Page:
mAbs were generated as described previously [16]. Briefly, six-week-old female Balb/c mice were immunized twice intramuscularly with VLPs with complete or incomplete Freund’s adjuvant (Difco). Then, the animals were intravenously boosted with the same VLPs without adjuvant. Spleen cells were harvested on day 4 after the booster injection and fused to myeloma cells. Hybridoma supernatants were screened by ELISA for the secretion of NP-specific antibodies, using purified rNP as antigens. Selected hybridoma cells were then cloned twice with limiting dilution methods. The animal protocol was approved by the Animal Care and Use Committee of Hokkaido University on 30 March 2018 (#18-0029). Using the selected mAbs, IC assay devices were produced as described previously [17]. For each assay, 20–25 μL of supernatants, VLPs, and serum samples were used. Some control experiments involving the use of human sera were approved by the institutional ethics committee, (Denka, Niigata, Japan) in accordance with the Declaration of Helsinki.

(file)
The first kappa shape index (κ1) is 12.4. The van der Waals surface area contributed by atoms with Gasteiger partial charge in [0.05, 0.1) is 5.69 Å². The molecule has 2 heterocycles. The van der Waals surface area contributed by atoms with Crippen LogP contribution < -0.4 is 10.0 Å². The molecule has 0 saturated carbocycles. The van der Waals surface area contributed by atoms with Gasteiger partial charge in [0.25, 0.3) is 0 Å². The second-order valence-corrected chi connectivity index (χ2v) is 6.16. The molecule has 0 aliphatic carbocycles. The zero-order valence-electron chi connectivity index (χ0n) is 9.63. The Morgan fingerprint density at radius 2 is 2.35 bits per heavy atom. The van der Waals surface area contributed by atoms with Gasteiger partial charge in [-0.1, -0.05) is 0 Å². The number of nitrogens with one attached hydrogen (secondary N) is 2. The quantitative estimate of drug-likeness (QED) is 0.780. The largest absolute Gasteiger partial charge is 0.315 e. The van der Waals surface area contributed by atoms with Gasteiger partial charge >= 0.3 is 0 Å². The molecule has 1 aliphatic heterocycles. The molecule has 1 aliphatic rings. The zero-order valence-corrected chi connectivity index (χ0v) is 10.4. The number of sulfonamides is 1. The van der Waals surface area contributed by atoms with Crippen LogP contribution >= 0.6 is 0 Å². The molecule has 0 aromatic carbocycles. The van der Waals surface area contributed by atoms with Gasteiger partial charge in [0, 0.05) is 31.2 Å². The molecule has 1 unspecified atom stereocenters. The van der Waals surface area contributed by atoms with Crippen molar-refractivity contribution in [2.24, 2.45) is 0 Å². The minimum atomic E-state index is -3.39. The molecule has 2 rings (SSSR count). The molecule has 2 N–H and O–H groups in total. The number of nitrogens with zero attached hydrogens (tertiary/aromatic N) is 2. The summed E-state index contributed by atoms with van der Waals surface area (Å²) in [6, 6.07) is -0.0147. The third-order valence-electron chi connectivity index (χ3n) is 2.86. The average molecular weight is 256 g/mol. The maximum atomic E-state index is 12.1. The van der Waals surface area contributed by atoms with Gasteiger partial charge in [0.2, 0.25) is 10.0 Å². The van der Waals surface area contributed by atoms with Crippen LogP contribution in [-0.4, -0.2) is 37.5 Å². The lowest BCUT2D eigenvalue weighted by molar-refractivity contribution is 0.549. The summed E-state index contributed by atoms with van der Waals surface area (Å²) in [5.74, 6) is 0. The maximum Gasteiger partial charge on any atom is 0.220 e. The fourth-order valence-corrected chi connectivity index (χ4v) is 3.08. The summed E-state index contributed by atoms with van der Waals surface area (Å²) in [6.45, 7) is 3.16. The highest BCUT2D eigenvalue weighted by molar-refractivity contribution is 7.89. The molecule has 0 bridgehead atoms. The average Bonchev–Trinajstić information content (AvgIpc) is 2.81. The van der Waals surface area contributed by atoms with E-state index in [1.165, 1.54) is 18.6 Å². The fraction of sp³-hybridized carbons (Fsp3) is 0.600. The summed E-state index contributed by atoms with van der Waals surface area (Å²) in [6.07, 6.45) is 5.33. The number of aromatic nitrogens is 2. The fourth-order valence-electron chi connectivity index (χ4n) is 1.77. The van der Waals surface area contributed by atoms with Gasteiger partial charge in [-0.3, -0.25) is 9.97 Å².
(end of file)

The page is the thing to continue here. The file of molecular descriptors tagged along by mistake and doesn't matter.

2.4. Nonhuman Primate (NHP) Serum Samples

NHP serum samples (from rhesus and cynomolgus macaques) collected during previous studies were used [22,23,24]. The collection of the samples complied with the Animal Welfare Act and other federal statutes and regulations relating to animals and experiments involving animals and adhered to the principles stated in the Guide for the Care and Use of Laboratory Animals (National Research Council, 2011). The samples were stored at −80 °C until use. Gamma-irradiated serum samples were used for the evaluation in BSL-2 laboratories.

3. Results

3.1. Selection of mAbs for the IC Assay